In this new hospital building … the photographic evidence clearly shows that both of these criteria have not been met.
2. Another twist in the story concerns the rigid phenolic thermal insulation board used in the car park ceiling … which, as the evidence also shows, is exposed to direct view in many places …
In a short, brochure-type document produced by the European Phenolic Foam Association (EPFA): ‘Phenolic Foam Insulation – The Ultimate Insulation System for the Construction & Building Services Industry’, the following is stated with regard to the fire performance of this material …
‘ Toxic gas emission from phenolic foam is generally limited to carbon dioxide and carbon monoxide with very low levels of other gases.’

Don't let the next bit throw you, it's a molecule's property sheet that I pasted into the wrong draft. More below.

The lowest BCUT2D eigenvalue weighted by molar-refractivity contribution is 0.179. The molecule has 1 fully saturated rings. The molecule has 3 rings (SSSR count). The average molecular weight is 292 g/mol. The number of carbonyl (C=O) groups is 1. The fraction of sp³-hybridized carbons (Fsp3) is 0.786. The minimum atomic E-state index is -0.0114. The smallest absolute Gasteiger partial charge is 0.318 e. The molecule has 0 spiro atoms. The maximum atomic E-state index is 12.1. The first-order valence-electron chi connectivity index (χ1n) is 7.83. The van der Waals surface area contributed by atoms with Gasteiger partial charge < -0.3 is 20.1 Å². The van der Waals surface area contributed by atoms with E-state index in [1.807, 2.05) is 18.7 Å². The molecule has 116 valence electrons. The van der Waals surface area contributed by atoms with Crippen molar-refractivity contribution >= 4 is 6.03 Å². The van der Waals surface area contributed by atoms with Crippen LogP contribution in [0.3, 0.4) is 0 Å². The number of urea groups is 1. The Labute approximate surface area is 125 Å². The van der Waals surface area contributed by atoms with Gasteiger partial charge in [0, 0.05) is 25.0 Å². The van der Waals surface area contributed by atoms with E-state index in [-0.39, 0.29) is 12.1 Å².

However, in a report produced by the National Research Council of Canada: ‘Toxicity and Smoke Aspects of Foamed Plastic Insulation – An Annotated Bibliography’ … the following abstracts can be found …
Toxicity of Off-Gases from Phenolic Rigid Foam
‘ A reference sample of phenolic rigid foam was evaluated for toxicity of off-gases, using various test conditions in the NASA-USF-PSC toxicity screening test method. Test results show that the response of this material to the various test conditions is similar to that exhibited by the majority of other materials previously evaluated by this method. That is, animal response times generally decreased with increasing fixed temperature, and with increasing airflow rate under rising temperature conditions. The authors suggest that formaldehyde is one of the toxicants present although the amount of CO produced at 600°C or higher was enough to be lethal by itself.‘